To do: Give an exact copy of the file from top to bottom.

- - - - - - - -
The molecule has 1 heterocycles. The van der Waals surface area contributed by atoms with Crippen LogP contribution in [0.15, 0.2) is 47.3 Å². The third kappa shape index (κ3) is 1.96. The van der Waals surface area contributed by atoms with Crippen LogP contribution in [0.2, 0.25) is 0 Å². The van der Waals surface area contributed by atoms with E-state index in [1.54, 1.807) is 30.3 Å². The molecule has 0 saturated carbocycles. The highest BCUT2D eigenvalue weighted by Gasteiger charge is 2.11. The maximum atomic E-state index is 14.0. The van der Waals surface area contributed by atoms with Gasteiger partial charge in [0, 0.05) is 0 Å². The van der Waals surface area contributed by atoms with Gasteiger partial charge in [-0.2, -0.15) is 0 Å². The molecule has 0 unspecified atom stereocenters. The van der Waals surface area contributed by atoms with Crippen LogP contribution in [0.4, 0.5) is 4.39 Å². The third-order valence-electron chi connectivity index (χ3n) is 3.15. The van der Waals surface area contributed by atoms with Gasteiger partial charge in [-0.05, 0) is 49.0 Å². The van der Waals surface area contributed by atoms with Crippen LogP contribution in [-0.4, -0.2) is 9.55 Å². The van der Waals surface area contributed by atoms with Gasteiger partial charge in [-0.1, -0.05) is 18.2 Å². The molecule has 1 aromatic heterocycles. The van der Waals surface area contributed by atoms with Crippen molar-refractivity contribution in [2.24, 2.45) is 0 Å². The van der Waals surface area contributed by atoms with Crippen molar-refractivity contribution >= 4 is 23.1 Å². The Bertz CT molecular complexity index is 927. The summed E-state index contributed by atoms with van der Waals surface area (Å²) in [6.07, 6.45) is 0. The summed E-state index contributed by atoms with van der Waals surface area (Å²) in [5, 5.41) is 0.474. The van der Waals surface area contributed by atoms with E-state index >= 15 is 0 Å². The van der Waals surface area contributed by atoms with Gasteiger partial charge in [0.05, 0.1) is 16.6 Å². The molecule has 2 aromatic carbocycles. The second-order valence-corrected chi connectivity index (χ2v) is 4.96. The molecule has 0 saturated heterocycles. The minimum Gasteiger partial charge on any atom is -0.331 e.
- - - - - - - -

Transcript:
The molecule has 1 heterocycles. The van der Waals surface area contributed by atoms with Crippen LogP contribution in [0.15, 0.2) is 47.3 Å². The third kappa shape index (κ3) is 1.96. The van der Waals surface area contributed by atoms with Crippen LogP contribution in [0.2, 0.25) is 0 Å². The van der Waals surface area contributed by atoms with E-state index in [1.54, 1.807) is 30.3 Å². The molecule has 0 saturated carbocycles. The highest BCUT2D eigenvalue weighted by Gasteiger charge is 2.11. The maximum atomic E-state index is 14.0. The van der Waals surface area contributed by atoms with Gasteiger partial charge in [0, 0.05) is 0 Å². The van der Waals surface area contributed by atoms with Gasteiger partial charge in [-0.2, -0.15) is 0 Å². The molecule has 0 unspecified atom stereocenters. The van der Waals surface area contributed by atoms with Crippen LogP contribution in [0.4, 0.5) is 4.39 Å². The third-order valence-electron chi connectivity index (χ3n) is 3.15. The van der Waals surface area contributed by atoms with Gasteiger partial charge in [-0.05, 0) is 49.0 Å². The van der Waals surface area contributed by atoms with Crippen LogP contribution in [-0.4, -0.2) is 9.55 Å². The van der Waals surface area contributed by atoms with Gasteiger partial charge in [-0.1, -0.05) is 18.2 Å². The molecule has 1 aromatic heterocycles. The van der Waals surface area contributed by atoms with Crippen molar-refractivity contribution in [2.24, 2.45) is 0 Å². The van der Waals surface area contributed by atoms with Crippen molar-refractivity contribution >= 4 is 23.1 Å². The Bertz CT molecular complexity index is 927. The summed E-state index contributed by atoms with van der Waals surface area (Å²) in [6.07, 6.45) is 0. The summed E-state index contributed by atoms with van der Waals surface area (Å²) in [5, 5.41) is 0.474. The van der Waals surface area contributed by atoms with E-state index >= 15 is 0 Å². The van der Waals surface area contributed by atoms with Gasteiger partial charge in [0.05, 0.1) is 16.6 Å². The molecule has 2 aromatic carbocycles. The second-order valence-corrected chi connectivity index (χ2v) is 4.96. The molecule has 0 saturated heterocycles. The minimum Gasteiger partial charge on any atom is -0.331 e.